Sunday, April 05, 2020

'Much Pleasure as Well as Profit'

“These short essays on the best old books in the world were inspired by the sudden death of an only son, without whom I had not thought life worth living. To tide me over the first weeks of bitter grief I plunged into this work of reviewing the great books from the Bible to the works of the eighteenth-century writers.”

A reader has told me about yet another writer whose name was unknown to me: George Hamlin Fitch (1852-1925). For more than thirty years he worked for the San Francisco Chronicle and for much of that time published a weekly column on its Sunday book page. The volume my reader suggested is Comfort Found in Good Old Books (1911), and the passage quoted above is from Fitch’s introduction. I defy you to read the whole thing without shedding a tear. He continues:

“The suggestion came from many readers who were impressed by the fact that in the darkest hour of sorrow my only comfort came from the habit of reading, which Gibbon declared he ’would not exchange for the wealth of the Indies.’ If these essays induce any one to cultivate the reading habit, which has been so great a solace to me in time of trouble, then I shall feel fully repaid.”

Fitch dissents from the two modes of reading most common in the twenty-first century: 1.) The academic, which is narcissistic, dull and irrelevant. 2.) The escapist, which views books as another home-entertainment option, like video games and Netflix. The former is inexcusable; the latter can be excused as less boring than watching football. In a more somber key, Fitch recasts Logan Pearsall Smith’s quip: “People say that life is the thing, but I prefer reading.” His choices present no surprises: the Greeks, the Bible, St. Augustine, Shakespeare, Dante, Milton, Bunyan, Defoe, Boswell and the rest – the inexhaustible desert-island books. (Extra-credit question: Which books published since 1911 might be added to Fitch’s list without provoking laughter and derision? Besides Proust, I mean.)

I haven’t finished reading Fitch’s book but what most impresses me about his essays is that they were written by a newspaper man. I worked as a reporter for almost twenty-five years and never once met a well-read journalist. Those who did read seemed mired in the present. I have no reason to believe that has changed since I left the business. There’s nothing uppity or elitist about reading the books that matter, the ones that helped form us and our values. I differ with Fitch on at least one point: book clubs. He likes them. But I admire his sturdy matter-of-factness. In recommending Boswell’s Life of Johnson he writes:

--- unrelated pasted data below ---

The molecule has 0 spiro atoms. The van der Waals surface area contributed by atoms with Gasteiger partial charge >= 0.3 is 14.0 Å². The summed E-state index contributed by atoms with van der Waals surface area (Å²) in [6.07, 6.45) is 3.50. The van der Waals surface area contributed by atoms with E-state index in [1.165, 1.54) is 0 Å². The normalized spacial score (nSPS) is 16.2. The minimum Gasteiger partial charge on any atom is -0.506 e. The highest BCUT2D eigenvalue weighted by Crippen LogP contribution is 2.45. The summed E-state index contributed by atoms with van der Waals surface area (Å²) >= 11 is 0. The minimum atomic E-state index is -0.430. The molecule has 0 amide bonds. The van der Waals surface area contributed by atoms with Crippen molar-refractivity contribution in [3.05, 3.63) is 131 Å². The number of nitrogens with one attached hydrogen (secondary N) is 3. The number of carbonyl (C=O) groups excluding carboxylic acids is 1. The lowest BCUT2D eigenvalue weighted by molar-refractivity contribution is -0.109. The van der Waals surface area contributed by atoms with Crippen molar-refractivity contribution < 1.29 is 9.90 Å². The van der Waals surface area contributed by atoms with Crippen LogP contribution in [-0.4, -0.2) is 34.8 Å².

“Read the book in spare half hours, when you are not hurried, and you will get from it much pleasure as well as profit. It is packed with amusement and information, and it is very modern in spirit, in spite of its old-fashioned style.”

1 comment:

mike zim said...

Thanks, for recommending an enjoyable read.

One note, re page 123:
Samuel Johnson, stood bareheaded in the rain for an hour in the Uttoxeter marketplace, "as penance for harsh words spoken to his father in a fit of boyish petulance years before."

A fuller description of that episode, from The Children's Friend:

"His father was a poor bookseller, and on market days carried a package of books to the village and sell them at a stall. One day, he was sick, and asked his son to go and sell in his place. Samuel refused, out of pride.
Fifty years later, the celebrated scholar and author never forgot his unkindness to his hard-working father, and determined to show his sorrow and repentance.
He went into the market-place at the time of business, uncovered his head and stood there for an hour in the pouring rain, on the very spot where the book-stall used to stand."